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Why job hopping makes millennials better hires

4 attributes that make millennials who change roles frequently an asset to your company.

There’s a long history of both hiring managers and recruiters rejecting “job hoppers”. According to a 2015 survey by Career Builders, 43 per cent say they would not consider a job hopper for their open positions.

Millennials have a reputation for being job hoppers and are thought to change jobs frequently because they are impatient, disloyal and selfish. But, if you look at it from a different perspective, they may actually be talented people who aren’t challenged enough in their current role and are looking for new opportunities that will help them develop their skills and knowledge.

Let’s look at some of the positive attributes they have to offer employers:

Job hoppers are adaptable

Because they change positions every few years, they are expected to easily adapt to a new working environment and to the new organisational strategies. They are also likely to go through the onboarding process quickly. Therefore, less time, effort and money needs to be spent integrating them into the company culture.

They are risk takers

Taking the risk of changing positions every few years says a lot! These people are not afraid of trying new things and entering new challenges. They hate staying in the same place for too long and avoid the secure career path of staying in a role eight or ten years. Taking on new responsibilities and swimming to unknown waters is something they enjoy. They are more likely to be innovative people who bring disruptive ideas to the table which may shake up the industry now or in the future.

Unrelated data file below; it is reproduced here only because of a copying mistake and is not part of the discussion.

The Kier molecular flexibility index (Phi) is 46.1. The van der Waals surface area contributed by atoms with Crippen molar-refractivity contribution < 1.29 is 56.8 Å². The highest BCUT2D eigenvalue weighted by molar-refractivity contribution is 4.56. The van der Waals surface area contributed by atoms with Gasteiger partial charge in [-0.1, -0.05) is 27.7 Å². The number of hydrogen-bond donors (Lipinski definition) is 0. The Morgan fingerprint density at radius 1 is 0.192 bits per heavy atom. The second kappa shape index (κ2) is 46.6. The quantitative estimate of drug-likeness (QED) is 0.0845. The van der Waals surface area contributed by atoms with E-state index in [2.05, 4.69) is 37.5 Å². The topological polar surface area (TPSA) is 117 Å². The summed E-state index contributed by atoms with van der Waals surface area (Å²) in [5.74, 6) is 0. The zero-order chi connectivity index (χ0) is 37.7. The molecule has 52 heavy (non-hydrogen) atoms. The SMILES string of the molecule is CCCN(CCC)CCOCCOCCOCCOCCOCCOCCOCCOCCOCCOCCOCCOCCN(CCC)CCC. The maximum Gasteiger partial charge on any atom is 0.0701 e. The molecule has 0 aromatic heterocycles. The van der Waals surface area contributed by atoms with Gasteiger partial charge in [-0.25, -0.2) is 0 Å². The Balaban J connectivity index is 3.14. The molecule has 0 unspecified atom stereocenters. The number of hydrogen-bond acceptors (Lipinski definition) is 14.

They have a steep learning curve

The reason we say that job hoppers have a steep learning curve is that they are often placed outside of their comfort zone. Being job hoppers, they know they have to make a great impression and learn a lot as fast as possible.

Before moving to their next position, they need to convince their current employer that they were worth hiring. At the same time they need to put in a strong performance and create value so they can “sell” their profile to their next employer. As a result, job hoppers are often over performers who learn a lot within a very short period of time.

According to serial entrepreneur and author Penelope Trunk, the learning curve tends to flatten after three years. Therefore, job hoppers who are with the same employer for two or three years, are within the timeline in which they can learn as much as possible and achieve their goals, making them a great asset.

They bring knowledge from your competitors

In the Career Builders study, over half of the employers surveyed (53 per cent) state that job hoppers “have a wide range of expertise”. The truth is that when a job hopper joins your company, they also bring advanced knowledge, skills, practice and experience from the different companies they have been working for.

Therefore, if they used to work for a company in the same industry as yours, they will bring with them industry knowledge regarding processes or trends you should follow. On the other hand, if they come from a different industry, they can bring knowledge of new practices that are transferable in your industry.